Aug 26
12:15 pm - 12:30 pm PDT

Conversation with Presenter

Aug 26
12:30 pm - 1:15 pm PDT

Labor Market Institutions and the Composition of Firm Compensation: Evidence from Brazilian Collective Bargaining

Presented by: Lorenzo Lagos (Brown University)

This paper studies the relation between the wage and amenity components of firm compensation under collective bargaining. A posting model of wages and amenities where Nash bargaining between unions and employers determine firm-specific compensation bundles shows that unions can offset the markdowns incurred by workers in monopsonistic labor markets. Merging linked employer-employee data to the universe of collective bargaining agreements (CBAs) in Brazil, worker transitions across establishments and their wages are augmented by the workplace amenities codified in the text of CBAs. To estimate the value of these amenities, I decompose revealed preference measures of the value of employment at an establishment into corresponding wage premiums and CBA clauses. Dispersion across establishments in terms of compensation premiums increases once amenities are accounted for, i.e., variance increases by 4%. Evidence of compensating differentials is only found in low rent sectors, but are otherwise reversed|that is, there is a positive relation between wage and amenity premiums. Leveraging an unexpected shock to bargaining power that differentially impacted negotiating counterparts, I obtain causal effects on wage premiums, amenity premiums, and employment. This analysis reveals elasticities of labor supply with respect to compensation of 1.82, meaning that unions are in fact countering employer market power (with markdowns between 0.73 and 0.83). Assuming efficient bargaining, the estimates indicate that amenities account for 29% of compensation.

Aug 26
1:15 pm - 1:30 pm PDT

Conversation with Presenter

Friday, August 27, 2021

Aug 27
9:00 am - 9:45 am PDT

The Alpha Beta Gamma of the Labor Market

Presented by: Victoria Gregory (Federal Reserve Bank of St. Louis)
Co-author(s): Guido Menzio (New York University) and David Wiczer (Stony Brook University)

Based on patterns of employment transitions, we identify three di↵erent types of workers in the US labor market: ↵’s ’s and ’s. Workers of type ↵ make up over half of all workers, are most likely to remain on the same job for more than 2 years and, when they become unemployed, typically find a new job within 1 quarter. Workers of type comprise less than one-fifth of workers, have a low probability of staying on the same job for more than 2 years and, when they become unemployed, face a high probability of remaining jobless for more than 1 year. Workers of type are in between ↵s and ’s. The earnings losses caused by displacement are relatively small and transitory for ↵-workers, while they are large and persistent for -workers. During the Great Recession, excess unemployment for ↵-workers rose by little and was reabsorbed quickly; unemployment for -workers rose by 20 percentage points and was not reabsorbed 4 years after its peak. We use a search-theoretic model of the labor market to rationalize the di↵erent patterns of employment transitions across types. The model naturally explains both the variation in the consequences of job displacement across types, and the variation in the dynamics of unemployment during the Great Recession. Our view is that several puzzling micro and macro phenomena about the labor market are driven by the behavior of the small group of -workers.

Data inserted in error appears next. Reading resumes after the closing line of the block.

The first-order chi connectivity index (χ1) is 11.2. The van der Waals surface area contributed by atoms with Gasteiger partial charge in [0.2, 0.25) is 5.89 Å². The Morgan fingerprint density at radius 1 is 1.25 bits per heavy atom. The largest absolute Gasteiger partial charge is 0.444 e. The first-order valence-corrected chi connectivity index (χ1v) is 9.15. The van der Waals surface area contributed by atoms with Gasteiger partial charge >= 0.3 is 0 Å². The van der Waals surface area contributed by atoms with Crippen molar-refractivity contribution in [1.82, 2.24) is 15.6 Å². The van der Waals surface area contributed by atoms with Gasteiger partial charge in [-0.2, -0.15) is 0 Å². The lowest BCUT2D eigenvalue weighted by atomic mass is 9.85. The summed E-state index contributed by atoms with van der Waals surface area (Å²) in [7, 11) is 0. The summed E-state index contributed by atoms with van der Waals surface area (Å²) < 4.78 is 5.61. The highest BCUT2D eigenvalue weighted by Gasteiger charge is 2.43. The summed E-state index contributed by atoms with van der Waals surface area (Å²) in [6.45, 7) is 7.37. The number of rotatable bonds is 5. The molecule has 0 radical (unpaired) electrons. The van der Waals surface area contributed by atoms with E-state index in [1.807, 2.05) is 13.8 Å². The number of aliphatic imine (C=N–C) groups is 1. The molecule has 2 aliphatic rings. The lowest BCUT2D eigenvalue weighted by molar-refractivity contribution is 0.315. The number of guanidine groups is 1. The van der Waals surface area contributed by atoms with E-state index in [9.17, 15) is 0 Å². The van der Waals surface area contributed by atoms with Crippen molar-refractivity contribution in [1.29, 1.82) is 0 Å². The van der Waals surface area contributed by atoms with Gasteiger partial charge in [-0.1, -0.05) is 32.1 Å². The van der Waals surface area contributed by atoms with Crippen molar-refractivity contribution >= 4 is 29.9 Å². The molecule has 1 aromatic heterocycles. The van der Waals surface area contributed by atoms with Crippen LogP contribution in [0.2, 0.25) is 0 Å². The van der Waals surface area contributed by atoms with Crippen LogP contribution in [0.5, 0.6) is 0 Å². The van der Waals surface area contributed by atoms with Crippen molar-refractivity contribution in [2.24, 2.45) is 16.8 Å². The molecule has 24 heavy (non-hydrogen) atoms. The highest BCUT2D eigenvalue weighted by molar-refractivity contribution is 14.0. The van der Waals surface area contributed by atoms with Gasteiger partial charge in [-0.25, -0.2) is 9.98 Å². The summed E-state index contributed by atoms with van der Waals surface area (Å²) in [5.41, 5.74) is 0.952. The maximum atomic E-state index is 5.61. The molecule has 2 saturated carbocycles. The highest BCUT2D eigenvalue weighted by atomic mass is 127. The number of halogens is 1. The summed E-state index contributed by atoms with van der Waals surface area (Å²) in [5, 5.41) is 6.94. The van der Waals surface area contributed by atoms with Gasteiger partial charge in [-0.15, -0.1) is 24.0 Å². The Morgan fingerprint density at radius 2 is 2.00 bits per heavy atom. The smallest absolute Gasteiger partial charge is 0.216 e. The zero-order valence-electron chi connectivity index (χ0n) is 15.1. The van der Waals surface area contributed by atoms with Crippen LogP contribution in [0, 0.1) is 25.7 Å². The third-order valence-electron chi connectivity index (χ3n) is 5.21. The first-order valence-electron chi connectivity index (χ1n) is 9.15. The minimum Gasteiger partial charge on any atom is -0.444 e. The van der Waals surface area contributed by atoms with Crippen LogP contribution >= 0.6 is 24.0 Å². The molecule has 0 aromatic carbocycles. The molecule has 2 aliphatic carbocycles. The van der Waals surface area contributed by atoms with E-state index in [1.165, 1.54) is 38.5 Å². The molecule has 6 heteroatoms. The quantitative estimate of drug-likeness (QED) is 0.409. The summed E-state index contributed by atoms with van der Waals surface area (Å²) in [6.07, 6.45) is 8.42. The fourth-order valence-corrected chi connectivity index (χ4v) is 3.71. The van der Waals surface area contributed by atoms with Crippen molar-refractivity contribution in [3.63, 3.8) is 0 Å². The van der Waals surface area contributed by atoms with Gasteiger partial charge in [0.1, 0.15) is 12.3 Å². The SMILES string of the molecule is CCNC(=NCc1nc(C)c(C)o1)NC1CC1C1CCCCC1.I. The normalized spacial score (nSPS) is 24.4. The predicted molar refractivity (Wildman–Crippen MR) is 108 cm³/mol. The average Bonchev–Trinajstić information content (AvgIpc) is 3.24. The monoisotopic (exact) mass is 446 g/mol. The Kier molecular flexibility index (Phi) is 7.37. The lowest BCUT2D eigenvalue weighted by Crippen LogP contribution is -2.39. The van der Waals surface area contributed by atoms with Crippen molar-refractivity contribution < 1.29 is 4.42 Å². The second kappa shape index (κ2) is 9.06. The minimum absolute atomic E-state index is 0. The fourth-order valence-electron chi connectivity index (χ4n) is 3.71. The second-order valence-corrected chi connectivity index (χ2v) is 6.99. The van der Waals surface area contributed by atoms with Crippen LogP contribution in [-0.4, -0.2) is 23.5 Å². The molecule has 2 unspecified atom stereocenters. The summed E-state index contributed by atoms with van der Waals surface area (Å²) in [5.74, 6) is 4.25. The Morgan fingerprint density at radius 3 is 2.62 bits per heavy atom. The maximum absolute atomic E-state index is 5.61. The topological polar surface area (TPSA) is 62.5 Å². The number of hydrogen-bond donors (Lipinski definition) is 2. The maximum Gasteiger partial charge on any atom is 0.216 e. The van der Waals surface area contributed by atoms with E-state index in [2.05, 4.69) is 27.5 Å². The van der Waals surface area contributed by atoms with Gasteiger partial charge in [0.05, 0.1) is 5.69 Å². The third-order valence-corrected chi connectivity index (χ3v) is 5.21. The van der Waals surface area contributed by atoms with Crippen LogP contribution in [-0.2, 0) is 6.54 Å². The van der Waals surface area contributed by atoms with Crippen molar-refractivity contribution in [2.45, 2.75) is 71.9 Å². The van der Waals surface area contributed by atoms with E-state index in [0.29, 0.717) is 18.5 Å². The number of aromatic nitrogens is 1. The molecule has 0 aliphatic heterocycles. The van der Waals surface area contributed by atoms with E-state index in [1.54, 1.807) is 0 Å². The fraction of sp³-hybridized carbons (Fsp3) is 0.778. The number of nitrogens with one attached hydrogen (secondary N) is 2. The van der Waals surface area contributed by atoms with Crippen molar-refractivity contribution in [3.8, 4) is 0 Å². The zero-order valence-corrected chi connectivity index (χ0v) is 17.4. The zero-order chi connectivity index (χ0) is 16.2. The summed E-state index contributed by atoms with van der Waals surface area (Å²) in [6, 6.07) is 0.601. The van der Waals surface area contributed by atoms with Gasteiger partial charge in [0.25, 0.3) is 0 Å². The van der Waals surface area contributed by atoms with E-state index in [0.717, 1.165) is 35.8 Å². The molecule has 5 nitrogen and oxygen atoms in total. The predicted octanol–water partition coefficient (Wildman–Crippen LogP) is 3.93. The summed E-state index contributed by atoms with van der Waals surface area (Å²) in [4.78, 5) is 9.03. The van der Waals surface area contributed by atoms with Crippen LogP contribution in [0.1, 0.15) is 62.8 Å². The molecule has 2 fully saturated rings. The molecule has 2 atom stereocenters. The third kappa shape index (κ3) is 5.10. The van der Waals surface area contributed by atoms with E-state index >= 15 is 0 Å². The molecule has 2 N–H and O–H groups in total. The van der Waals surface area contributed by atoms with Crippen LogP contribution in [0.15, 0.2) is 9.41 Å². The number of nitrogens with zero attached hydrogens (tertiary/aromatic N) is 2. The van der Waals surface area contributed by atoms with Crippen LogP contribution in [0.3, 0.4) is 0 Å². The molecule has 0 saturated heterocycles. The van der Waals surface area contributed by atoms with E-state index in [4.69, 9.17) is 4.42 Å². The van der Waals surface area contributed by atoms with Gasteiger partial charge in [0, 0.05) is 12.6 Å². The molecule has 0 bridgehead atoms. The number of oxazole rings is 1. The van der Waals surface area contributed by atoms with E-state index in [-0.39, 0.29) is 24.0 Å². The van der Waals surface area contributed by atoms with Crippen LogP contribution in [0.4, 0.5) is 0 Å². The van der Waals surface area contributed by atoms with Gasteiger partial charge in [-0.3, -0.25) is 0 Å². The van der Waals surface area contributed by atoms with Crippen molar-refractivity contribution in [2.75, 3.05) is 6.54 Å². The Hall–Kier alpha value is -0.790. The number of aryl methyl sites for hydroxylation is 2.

Aug 27
9:45 am - 10:00 am PDT

Conversation with Presenter

Aug 27
10:00 am - 10:45 am PDT

Firm Heterogeneity and the Impact of Immigration: Evidence from German Establishments

Presented by: Nicolas Morales (Federal Reserve Bank of Richmond)
Co-author(s): Agostina Brinatti (The University of Michigan)

We revisit the old question of how immigration affects the welfare of native workers. As opposed to most of the previous literature, we look at this question through the lens of firms, as they play a crucial role in immigration and are massively heterogeneous even within sectors. We use a novel establishment-level dataset from Germany to document a new dimension of rm heterogeneity: Large firms spend a higher share of their wage bill on immigrants than small firms. We show analytically and quantitatively that ignoring this heterogeneity in immigrant share leads to biased estimates of the welfare gains from immigration. To do so, we set up and estimate a quantitative model where heterogeneous firms choose their immigrant share, and we validate the model using an instrumental variables strategy. We then use the model to quantify the welfare effects of a 20% increase in the number of immigrants in Germany as observed between 2011 and 2017. The welfare of natives increases both through higher wages and profits, and lower prices, with aggregate welfare gains of $4 billion for native workers and $15 billion for rm owners. A new adjustment mechanism that arises under heterogeneity in the immigrant-share is that native workers reallocate across firms, which mitigates the competition effect between immigrants and natives in the labor market. If we ignore the heterogeneity across firms in immigrant share, we would underestimate the welfare gains of native workers by 11%.